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Early Exposure to Antibiotics Ups Risk of Allergic Dz Later in Life

Early Exposure to Antibiotics Ups Risk of Allergic Dz Later in Life
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Fariba Ahmadizar, Pharm.D., of Utrecht University in the Netherlands, and colleagues reviewed the findings of studies published between 1996 and 2015 that included over 400,000 individuals.

 

WEDNESDAY, Sept. 7, 2016 (HealthDay News) — Taking antibiotics at a very young age could increase the risk of certain allergic conditions later in life, according to research presented at the annual European Respiratory Society International Congress, held from Sept. 3 to 7 in London.

Fariba Ahmadizar, Pharm.D., of Utrecht University in the Netherlands, and colleagues reviewed the findings of studies published between 1996 and 2015 that included over 400,000 individuals.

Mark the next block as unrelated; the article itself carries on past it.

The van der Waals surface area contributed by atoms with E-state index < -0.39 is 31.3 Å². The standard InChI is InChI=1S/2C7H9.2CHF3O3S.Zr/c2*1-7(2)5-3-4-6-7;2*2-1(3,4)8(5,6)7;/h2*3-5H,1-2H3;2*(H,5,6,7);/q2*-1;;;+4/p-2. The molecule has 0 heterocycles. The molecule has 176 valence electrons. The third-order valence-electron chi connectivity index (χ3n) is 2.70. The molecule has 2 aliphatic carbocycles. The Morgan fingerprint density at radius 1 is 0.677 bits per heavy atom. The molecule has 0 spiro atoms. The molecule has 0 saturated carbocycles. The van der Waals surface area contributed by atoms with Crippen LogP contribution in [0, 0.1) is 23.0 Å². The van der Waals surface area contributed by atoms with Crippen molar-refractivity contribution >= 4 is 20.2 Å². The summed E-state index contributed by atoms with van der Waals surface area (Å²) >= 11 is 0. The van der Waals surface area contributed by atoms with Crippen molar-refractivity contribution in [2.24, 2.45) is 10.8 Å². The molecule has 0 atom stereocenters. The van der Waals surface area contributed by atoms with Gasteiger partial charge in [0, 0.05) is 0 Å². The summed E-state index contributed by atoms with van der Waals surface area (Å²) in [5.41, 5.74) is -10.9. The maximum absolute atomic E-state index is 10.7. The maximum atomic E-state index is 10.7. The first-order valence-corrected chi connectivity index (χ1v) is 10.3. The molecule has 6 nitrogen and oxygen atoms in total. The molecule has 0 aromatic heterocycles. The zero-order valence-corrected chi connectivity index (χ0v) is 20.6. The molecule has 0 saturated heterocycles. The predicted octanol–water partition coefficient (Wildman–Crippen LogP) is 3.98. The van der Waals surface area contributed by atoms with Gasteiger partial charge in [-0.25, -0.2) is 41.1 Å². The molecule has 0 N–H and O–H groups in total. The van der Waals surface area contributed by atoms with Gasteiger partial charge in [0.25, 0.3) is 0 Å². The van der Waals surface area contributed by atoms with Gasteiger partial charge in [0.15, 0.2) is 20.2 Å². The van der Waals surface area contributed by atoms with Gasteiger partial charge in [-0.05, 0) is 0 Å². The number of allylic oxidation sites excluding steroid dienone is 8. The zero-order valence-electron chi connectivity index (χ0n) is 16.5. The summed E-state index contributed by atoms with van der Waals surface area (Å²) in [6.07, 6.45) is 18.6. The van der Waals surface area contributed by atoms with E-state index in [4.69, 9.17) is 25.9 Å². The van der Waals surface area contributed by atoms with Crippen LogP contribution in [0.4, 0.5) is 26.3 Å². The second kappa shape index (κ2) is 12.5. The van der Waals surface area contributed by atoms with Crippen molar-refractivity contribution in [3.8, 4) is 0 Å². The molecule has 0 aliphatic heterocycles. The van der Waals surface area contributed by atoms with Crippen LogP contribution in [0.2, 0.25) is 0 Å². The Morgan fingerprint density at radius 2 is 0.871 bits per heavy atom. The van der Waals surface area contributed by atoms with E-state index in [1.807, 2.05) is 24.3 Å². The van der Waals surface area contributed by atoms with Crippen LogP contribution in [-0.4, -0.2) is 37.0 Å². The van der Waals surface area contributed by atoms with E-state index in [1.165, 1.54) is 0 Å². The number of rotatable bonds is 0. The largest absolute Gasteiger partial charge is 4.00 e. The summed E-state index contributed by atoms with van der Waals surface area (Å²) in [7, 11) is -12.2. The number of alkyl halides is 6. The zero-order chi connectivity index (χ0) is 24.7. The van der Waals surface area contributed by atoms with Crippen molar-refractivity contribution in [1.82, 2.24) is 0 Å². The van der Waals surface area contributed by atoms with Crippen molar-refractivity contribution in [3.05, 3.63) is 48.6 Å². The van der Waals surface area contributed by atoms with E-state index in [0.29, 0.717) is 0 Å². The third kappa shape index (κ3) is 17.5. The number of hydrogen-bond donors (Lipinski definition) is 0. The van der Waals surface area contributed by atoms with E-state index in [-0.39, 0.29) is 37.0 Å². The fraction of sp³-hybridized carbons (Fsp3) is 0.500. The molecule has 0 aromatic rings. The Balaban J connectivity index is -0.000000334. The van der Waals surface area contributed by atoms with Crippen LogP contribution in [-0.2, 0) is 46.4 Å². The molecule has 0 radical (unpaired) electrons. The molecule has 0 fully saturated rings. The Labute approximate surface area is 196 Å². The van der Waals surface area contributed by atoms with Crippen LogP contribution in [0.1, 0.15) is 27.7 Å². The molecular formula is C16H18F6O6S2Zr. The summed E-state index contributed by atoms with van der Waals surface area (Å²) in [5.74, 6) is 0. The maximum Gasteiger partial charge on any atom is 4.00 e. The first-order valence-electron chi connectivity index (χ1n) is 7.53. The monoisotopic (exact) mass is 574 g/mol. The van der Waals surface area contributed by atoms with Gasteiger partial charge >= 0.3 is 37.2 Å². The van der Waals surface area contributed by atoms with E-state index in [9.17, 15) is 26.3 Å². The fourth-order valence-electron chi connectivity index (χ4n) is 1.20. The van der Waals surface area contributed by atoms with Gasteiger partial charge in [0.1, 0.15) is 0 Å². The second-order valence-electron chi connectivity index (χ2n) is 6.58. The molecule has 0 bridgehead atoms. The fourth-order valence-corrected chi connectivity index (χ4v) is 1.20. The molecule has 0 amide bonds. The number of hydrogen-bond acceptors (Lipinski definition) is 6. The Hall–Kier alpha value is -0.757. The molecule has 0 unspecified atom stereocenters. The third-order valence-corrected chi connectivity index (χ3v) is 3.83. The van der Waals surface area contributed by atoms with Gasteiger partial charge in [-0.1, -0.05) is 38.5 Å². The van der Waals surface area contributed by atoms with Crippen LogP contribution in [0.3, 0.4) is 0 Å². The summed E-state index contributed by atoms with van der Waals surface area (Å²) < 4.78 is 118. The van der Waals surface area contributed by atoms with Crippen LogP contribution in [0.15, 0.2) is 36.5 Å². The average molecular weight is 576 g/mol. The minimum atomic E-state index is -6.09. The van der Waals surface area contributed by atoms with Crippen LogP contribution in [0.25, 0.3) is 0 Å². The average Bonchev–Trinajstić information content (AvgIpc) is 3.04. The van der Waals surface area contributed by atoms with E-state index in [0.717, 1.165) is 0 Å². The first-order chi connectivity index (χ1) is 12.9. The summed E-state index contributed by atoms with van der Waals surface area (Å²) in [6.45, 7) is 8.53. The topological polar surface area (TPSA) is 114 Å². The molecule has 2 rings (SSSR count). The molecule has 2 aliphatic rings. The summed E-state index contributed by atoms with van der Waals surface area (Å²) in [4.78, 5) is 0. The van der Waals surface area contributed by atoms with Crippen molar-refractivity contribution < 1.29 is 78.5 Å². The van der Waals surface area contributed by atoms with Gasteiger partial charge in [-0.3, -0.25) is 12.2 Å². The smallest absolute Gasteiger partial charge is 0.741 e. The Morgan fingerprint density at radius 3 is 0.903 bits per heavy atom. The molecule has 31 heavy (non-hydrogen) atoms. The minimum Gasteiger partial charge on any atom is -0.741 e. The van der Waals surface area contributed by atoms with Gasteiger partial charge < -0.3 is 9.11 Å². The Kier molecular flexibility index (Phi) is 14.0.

The investigators found that treatment with antibiotics within the first two years of life was associated with a 15 to 41 percent increased risk of eczema and a 14 to 56 percent increased risk of hay fever later in life. Risk for both conditions was higher among those who received two courses of antibiotics than among those who received one course of antibiotics. The researchers hypothesized that antibiotics disrupt microorganisms in the gut, leading to reduced immune response.

“Early-life exposure to antibiotics is related to an increased risk of both eczema and hay fever later in life,” Ahmadizar said in a news release from the European Respiratory Society.

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